Opioid Epidemic Taking Heartbreaking Toll on Families and Communities Across the Nation

‘Americans across the country — law enforcement, nurses, family members and many more — have dedicated themselves to reversing this crisis. And Congress has taken significant steps to help combat this growing problem on a bipartisan basis.’

WASHINGTON, D.C. –U.S. Senate Majority Leader Mitch McConnell (R-KY) made the following remarks today on the Senate floor regarding the nationwide opioid epidemic and the president’s nominee for Commissioner of the Food and Drug Administration (FDA), Dr. Scott Gottlieb:

“The heroin and prescription opioid epidemic is taking a heartbreaking toll on families and communities across the nation. Experts estimate that as many as 2 million Americans are struggling with prescription drug addiction — with heroin and opioid overdoses claiming an average of 91 lives every day.

“We continue to read the devastating headlines too, like one article published by CNN entitled ‘A Generation of Heroin Orphans.’ It told the story of five Kentucky children living with their grandparents due to their mother’s addiction. Sadly, this family is not unique. Nearly 3 million grandparents or other relatives across the country are caring for grandchildren, and, according to experts, this uptick in children left without their parents is due — at least in part — to this epidemic.  

“It’s just one of the many reasons why the heroin and prescription opioid crisis requires continued action.  Americans across the country — law enforcement, nurses, family members and many more — have dedicated themselves to reversing this crisis. And Congress has taken significant steps to help combat this growing problem on a bipartisan basis.

“Through legislation like the Comprehensive Addiction and Recovery Act (CARA) and the 21st Century Cures bill, we authorized important ways to help fight the opioid epidemic — through things like expanded education and prevention initiatives, improved treatment programs, and bolstered law enforcement efforts — and the implementation of these initiatives is already helping tackle this crisis.  I was proud to support these pieces of legislation because I knew they could make a real impact in the fight against opioid abuse, and they are. We were able to take another positive step last week as well.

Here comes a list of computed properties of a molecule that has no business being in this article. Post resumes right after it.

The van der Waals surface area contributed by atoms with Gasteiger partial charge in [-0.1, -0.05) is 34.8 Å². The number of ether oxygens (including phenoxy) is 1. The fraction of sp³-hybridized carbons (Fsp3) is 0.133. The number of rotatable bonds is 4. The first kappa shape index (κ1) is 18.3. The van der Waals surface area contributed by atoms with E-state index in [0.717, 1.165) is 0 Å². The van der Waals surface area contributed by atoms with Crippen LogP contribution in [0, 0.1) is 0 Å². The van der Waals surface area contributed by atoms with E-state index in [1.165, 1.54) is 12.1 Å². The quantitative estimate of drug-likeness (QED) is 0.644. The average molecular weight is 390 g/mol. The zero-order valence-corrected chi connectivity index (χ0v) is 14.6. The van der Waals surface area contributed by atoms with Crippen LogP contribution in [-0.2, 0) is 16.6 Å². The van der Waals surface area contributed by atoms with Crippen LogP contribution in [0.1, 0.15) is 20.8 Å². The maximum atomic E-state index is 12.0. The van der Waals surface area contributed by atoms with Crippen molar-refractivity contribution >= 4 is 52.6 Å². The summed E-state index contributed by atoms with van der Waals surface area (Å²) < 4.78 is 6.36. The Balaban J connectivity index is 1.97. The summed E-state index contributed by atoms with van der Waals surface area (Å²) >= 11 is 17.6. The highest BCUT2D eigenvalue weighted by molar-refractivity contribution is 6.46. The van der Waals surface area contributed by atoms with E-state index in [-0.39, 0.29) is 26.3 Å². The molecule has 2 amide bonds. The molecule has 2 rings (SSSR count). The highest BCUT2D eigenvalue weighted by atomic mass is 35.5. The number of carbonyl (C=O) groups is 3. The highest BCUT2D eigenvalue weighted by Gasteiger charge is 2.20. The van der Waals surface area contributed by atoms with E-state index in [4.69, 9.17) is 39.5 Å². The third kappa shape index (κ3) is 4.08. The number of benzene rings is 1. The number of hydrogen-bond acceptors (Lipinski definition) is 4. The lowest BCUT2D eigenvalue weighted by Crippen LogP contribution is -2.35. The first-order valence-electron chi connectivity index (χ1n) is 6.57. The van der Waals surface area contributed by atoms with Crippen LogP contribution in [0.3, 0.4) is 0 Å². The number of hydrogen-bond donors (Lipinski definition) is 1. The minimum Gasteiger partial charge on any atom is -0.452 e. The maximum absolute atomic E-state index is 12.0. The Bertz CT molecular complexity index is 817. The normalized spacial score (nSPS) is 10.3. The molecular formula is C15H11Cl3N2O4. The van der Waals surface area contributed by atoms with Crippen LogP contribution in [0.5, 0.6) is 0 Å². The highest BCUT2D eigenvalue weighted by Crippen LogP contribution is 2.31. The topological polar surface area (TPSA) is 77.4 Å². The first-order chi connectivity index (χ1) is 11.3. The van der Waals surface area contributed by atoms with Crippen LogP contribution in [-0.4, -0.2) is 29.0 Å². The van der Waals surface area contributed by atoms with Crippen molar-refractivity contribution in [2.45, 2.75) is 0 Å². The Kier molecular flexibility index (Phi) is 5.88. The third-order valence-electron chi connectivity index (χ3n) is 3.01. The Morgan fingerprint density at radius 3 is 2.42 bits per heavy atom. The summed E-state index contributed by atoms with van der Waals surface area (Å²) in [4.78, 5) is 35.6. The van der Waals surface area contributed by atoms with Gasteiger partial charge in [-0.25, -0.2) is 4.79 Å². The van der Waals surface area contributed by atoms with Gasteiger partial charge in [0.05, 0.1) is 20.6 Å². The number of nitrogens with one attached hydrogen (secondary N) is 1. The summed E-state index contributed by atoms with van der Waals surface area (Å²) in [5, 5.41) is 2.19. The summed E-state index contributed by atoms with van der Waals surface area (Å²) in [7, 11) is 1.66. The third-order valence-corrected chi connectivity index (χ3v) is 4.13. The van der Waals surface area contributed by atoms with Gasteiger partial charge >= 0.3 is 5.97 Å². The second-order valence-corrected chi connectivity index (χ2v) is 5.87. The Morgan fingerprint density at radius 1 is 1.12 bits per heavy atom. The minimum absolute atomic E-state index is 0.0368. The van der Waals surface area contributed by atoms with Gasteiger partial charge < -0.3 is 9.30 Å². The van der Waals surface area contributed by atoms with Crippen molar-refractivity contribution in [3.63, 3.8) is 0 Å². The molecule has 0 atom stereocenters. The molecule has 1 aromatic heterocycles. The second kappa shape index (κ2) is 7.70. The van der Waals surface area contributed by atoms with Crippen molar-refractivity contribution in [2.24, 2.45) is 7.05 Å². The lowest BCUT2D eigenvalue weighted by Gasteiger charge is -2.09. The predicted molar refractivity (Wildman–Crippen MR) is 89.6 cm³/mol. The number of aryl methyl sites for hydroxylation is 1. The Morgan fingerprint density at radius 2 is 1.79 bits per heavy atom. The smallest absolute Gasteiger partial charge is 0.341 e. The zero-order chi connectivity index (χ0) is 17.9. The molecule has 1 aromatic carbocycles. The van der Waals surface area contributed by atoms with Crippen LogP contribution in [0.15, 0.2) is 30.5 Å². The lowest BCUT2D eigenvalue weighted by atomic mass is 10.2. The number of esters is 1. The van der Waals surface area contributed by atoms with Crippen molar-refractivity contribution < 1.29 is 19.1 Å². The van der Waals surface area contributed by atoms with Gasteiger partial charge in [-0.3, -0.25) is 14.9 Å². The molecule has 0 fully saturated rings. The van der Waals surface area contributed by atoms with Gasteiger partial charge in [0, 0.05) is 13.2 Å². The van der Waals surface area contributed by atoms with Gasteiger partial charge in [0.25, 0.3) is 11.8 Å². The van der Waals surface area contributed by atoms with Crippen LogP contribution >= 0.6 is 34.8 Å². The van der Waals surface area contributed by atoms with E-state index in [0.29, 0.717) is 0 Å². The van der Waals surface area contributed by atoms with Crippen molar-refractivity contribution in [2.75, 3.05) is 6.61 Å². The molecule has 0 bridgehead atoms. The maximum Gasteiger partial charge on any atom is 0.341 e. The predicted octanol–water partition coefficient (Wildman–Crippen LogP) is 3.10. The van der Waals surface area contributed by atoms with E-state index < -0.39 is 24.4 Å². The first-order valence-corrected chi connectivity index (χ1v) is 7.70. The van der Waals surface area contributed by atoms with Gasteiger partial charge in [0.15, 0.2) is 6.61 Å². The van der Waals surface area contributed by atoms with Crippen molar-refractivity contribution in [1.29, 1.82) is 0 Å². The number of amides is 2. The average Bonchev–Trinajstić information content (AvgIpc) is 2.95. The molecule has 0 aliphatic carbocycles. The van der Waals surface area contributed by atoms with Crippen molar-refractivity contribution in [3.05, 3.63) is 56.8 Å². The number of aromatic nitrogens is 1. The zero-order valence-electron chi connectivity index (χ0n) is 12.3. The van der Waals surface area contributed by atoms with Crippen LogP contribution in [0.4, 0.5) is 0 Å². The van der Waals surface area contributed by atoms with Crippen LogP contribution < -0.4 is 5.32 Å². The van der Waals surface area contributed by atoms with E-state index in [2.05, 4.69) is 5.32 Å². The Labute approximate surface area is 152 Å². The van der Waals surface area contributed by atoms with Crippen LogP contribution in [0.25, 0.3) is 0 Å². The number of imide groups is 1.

“Congress passed an important piece of funding legislation, now law, that is helping advance and support many of the programs that Congress authorized in CARA and the 21st Century Cures bill last year — programs that can advance medical innovation and promote research and treatment development.  That funding legislation dedicated significant new resources to the fight against the opioid epidemic. It helped fund groundbreaking research into the field of regenerative medicine. With its passage, Congress took one more critical step forward in the advancement of medical research and addiction treatment. The Senate will soon have another opportunity to move ahead in the fight against devastating diseases and opioid abuse by voting to confirm Dr. Scott Gottlieb to oversee the Food and Drug Administration.

“The FDA plays a central role in the approval of new drug treatments and therapies. An important part of the 21st Century Cures Act provided an accelerated pathway for the FDA to approve regenerative medicines. I look forward to having a Commissioner like Dr. Gottlieb who is committed to the development of groundbreaking medicines and treatments to combat serious illnesses.  Additionally, the FDA will continue to be a crucial partner as states like Kentucky continue their fight against the opioid epidemic. The FDA plays an important regulatory and oversight role in combatting this crisis. 

“I have encouraged the agency to incentivize the approval of safer, more abuse deterrent formulations of drugs, and I am glad when they have concurred. These types of constructive policy decisions show an FDA that is ready to join the fight against heartbreaking disease and opioid abuse, and I am proud to support that kind of rigorous oversight from the agency.

“Dr. Gottlieb has the necessary experience to serve in this key role. Not only has he worked in hospitals, interacting directly with those affected by disease and treatment, but he has also developed and analyzed medical policies in both the public and private sectors. He formed his perspectives on the dynamic public health sector by overseeing medical research and innovation projects.

“In 2005, Dr. Gottlieb was appointed the FDA’s Deputy Commissioner for Medical and Scientific Affairs. He also has served as a senior advisor to the FDA Commissioner, and as the agency’s Director of Medical Policy Development.  As a practicing physician with a wealth of policy experience, Dr. Gottlieb has the necessary qualifications to lead the FDA at this critical time. The Senate voted to advance his nomination last night on a bipartisan basis, and I look forward to his confirmation.”

Related Issues: Nominations, Opioid Abuse